Tsunami generated by underwater volcanoes
NIWA researchers and PhD students are working with colleagues at GNS Science and the Universities of Auckland and Otago to investigate how erupting volcanoes can cause deadly and damaging tsunamis. The research is funded with a Marsden grant from the Royal Society.
Big underwater shakes are responsible for most of the tsunamis that reach New Zealand shores. While our tsunami hazard planning focuses mostly on earthquake-generated tsunamis, large waves generated from volcanic activity do happen and can be every bit as destructive. They account for around 25% of recorded deaths due to volcanic eruptions. There are lots of places with all the right ingredients – Lake Taupo, White and Mayor Islands, offshore parts of the Auckland volcanic field and the geologically restless Kermadec Arc, for example.
Well-documented overseas cases include the 1883 Krakatoa eruption, which generated multiple large tsunamis that killed over 36,000 people and Indonesia’s Anak Krakatoa, which collapsed in 2018 causing a tsunami that killed over 400 people.
Combining our knowledge of what has happened in different places around the world with lab experiments and numerical models is helping the researchers to understand the most dangerous conditions in tsunamis generated by underwater volcanic eruptions and the nature of the volcanic tsunami hazard here in New Zealand. This will help us to better prepare for possible future volcanic tsunamis.
The project is focusing on the wave-generating capacity of large explosive eruptions and pyroclastic density currents – hot mixtures of particles and gas which form during eruptions and flow down the sides of volcanoes.
Some underwater volcanic eruptions happen in such deep water that the surface is barely affected. Others happen in shallower water with the bulk of explosive activity above the surface. The project team is investigating the “sweet spot” between these two extremes where the depth of the water and strength of the eruption can generate large damaging waves.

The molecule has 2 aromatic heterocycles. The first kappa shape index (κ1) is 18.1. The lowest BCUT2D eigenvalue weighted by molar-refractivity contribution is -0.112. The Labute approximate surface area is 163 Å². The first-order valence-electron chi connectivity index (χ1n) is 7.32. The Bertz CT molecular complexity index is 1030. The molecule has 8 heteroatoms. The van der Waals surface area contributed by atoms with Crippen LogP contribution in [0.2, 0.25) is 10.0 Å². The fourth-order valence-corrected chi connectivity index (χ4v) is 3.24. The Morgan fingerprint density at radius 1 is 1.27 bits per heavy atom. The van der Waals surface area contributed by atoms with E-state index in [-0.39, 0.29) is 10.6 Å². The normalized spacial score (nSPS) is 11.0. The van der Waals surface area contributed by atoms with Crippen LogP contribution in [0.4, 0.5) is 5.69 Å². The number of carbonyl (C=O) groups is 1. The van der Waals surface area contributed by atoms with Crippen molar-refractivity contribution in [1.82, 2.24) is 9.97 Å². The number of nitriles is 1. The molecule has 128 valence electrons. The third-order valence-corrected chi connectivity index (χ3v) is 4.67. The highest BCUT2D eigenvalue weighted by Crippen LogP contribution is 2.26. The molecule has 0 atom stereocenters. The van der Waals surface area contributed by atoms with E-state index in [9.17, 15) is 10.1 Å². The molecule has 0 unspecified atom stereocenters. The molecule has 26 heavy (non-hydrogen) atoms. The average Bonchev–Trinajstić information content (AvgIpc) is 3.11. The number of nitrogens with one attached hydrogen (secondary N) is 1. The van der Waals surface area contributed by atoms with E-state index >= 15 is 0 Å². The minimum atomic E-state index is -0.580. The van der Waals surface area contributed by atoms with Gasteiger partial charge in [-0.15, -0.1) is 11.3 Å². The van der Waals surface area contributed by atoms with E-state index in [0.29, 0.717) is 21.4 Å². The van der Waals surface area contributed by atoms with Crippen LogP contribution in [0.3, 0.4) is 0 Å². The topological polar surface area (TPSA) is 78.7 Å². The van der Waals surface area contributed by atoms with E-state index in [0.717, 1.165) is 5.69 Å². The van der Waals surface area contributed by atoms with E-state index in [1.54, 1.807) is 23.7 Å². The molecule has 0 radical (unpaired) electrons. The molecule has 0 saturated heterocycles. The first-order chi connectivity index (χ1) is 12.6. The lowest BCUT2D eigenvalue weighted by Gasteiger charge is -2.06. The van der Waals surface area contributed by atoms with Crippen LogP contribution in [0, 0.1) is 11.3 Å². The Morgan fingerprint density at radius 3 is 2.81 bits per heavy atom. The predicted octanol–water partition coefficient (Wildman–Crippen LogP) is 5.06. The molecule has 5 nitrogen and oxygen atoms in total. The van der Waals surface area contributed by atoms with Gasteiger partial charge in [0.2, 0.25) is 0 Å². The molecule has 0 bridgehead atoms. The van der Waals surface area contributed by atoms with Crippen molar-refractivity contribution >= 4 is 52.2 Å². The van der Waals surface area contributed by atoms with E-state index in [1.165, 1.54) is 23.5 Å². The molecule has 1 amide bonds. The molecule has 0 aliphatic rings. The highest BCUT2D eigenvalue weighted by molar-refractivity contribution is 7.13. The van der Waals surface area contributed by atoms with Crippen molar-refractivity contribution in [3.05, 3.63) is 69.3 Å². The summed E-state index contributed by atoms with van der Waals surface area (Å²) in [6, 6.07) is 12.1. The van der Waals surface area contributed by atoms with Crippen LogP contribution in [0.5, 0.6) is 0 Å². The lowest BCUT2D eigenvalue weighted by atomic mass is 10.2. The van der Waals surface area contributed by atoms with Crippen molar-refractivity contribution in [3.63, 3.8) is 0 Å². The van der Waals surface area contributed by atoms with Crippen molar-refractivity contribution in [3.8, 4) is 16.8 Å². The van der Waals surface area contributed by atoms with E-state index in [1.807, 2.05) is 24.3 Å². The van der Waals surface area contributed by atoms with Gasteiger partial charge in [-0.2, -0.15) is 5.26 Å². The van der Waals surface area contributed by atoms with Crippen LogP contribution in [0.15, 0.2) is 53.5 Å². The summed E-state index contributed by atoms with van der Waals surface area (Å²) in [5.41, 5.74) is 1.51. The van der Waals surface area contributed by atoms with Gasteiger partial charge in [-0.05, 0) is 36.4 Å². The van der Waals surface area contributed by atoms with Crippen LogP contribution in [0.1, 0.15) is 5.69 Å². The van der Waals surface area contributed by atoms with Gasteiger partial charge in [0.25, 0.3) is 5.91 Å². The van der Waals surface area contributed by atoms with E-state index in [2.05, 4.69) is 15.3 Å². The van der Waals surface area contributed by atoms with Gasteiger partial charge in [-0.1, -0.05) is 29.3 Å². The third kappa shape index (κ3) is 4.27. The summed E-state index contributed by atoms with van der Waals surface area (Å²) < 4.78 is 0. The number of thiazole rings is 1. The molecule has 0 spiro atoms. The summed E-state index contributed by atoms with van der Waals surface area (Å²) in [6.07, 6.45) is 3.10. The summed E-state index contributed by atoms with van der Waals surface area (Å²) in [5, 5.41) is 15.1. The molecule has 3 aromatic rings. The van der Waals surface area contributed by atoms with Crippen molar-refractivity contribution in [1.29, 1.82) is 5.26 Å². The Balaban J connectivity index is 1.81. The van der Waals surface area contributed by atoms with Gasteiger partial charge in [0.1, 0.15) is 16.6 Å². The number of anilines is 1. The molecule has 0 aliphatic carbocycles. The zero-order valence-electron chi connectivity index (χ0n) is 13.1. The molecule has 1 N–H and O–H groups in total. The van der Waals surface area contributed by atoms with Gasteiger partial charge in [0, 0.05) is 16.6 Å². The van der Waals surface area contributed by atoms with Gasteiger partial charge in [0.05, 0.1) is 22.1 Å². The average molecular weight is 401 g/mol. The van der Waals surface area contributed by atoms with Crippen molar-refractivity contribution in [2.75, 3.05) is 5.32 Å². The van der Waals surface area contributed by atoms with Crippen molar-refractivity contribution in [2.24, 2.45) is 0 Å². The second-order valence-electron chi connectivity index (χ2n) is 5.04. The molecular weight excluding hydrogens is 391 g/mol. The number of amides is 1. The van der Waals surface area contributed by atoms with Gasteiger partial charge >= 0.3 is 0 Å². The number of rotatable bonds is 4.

Scaled-down physical experiments in wave tanks and numerical experiments are helping them better understand how explosive eruptions and pyroclastic flows can generate tsunamis. They’re using compressed air, gas and steam in water tanks to simulate the waves generated by underwater volcanic eruptions. A network of sensors and video cameras have been capturing the action in slow motion at a range of pressures and tank depths.
The project also involves tipping glass beads down aerated ramps into water to mimic what happens when pyroclastic flows hurtle down the sides of erupting volcanoes.
The researchers are using Navier-Stokes equations, which describe the motion of viscous fluid substances, to model how these flows move and NIWA’s high performance supercomputer to process their numerical models.
Yaxiong Shen, Colin N. Whittaker, Emily M. Lane, James D.L. White, William Power, Paraskevi Nomikou. 2021. Laboratory Experiments on Tsunamigenic Discrete Subaqueous Volcanic Eruptions. Part 1: Free Surface Disturbances. JGR Oceans.
Yaxiong Shen, Colin N. Whittaker, Emily M. Lane, James D.L. White, William Power, Paraskevi Nomikou. 2021. Laboratory Experiments on Tsunamigenic Discrete Subaqueous Volcanic Eruptions. Part 2: Properties of Generated Waves. JGR Oceans.